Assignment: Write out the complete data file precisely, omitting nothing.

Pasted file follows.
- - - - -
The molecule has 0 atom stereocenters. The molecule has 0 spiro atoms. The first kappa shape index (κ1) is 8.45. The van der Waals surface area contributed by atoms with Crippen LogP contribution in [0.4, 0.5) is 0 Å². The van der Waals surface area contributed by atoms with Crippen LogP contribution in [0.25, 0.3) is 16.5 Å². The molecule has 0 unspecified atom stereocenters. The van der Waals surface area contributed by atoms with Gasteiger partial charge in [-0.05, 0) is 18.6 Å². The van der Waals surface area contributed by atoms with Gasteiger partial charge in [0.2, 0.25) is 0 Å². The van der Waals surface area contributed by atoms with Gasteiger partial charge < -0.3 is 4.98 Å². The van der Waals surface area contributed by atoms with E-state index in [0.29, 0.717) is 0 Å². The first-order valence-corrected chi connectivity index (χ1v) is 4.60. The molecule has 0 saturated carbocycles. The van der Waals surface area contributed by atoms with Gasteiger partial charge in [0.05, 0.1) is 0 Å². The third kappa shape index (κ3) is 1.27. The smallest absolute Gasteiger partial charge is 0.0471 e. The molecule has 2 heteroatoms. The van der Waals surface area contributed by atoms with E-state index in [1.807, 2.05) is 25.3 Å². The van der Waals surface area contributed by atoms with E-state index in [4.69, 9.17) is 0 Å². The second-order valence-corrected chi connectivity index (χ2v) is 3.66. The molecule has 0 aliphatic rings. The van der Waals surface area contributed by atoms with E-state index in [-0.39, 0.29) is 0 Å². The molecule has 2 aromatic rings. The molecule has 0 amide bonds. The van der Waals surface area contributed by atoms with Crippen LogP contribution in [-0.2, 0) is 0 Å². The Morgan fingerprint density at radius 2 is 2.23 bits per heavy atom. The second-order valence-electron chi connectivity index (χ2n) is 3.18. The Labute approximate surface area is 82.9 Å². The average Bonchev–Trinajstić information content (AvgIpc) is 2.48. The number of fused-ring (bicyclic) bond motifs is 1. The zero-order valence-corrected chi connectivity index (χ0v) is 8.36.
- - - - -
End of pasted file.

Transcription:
The molecule has 0 atom stereocenters. The molecule has 0 spiro atoms. The first kappa shape index (κ1) is 8.45. The van der Waals surface area contributed by atoms with Crippen LogP contribution in [0.4, 0.5) is 0 Å². The van der Waals surface area contributed by atoms with Crippen LogP contribution in [0.25, 0.3) is 16.5 Å². The molecule has 0 unspecified atom stereocenters. The van der Waals surface area contributed by atoms with Gasteiger partial charge in [-0.05, 0) is 18.6 Å². The van der Waals surface area contributed by atoms with Gasteiger partial charge in [0.2, 0.25) is 0 Å². The van der Waals surface area contributed by atoms with Gasteiger partial charge < -0.3 is 4.98 Å². The van der Waals surface area contributed by atoms with E-state index in [0.29, 0.717) is 0 Å². The first-order valence-corrected chi connectivity index (χ1v) is 4.60. The molecule has 0 saturated carbocycles. The van der Waals surface area contributed by atoms with Gasteiger partial charge in [0.05, 0.1) is 0 Å². The third kappa shape index (κ3) is 1.27. The smallest absolute Gasteiger partial charge is 0.0471 e. The molecule has 2 heteroatoms. The van der Waals surface area contributed by atoms with E-state index in [1.807, 2.05) is 25.3 Å². The van der Waals surface area contributed by atoms with E-state index in [4.69, 9.17) is 0 Å². The second-order valence-corrected chi connectivity index (χ2v) is 3.66. The molecule has 0 aliphatic rings. The van der Waals surface area contributed by atoms with E-state index in [-0.39, 0.29) is 0 Å². The molecule has 2 aromatic rings. The molecule has 0 amide bonds. The van der Waals surface area contributed by atoms with Crippen LogP contribution in [-0.2, 0) is 0 Å². The Morgan fingerprint density at radius 2 is 2.23 bits per heavy atom. The second-order valence-electron chi connectivity index (χ2n) is 3.18. The Labute approximate surface area is 82.9 Å². The average Bonchev–Trinajstić information content (AvgIpc) is 2.48. The number of fused-ring (bicyclic) bond motifs is 1. The zero-order valence-corrected chi connectivity index (χ0v) is 8.36.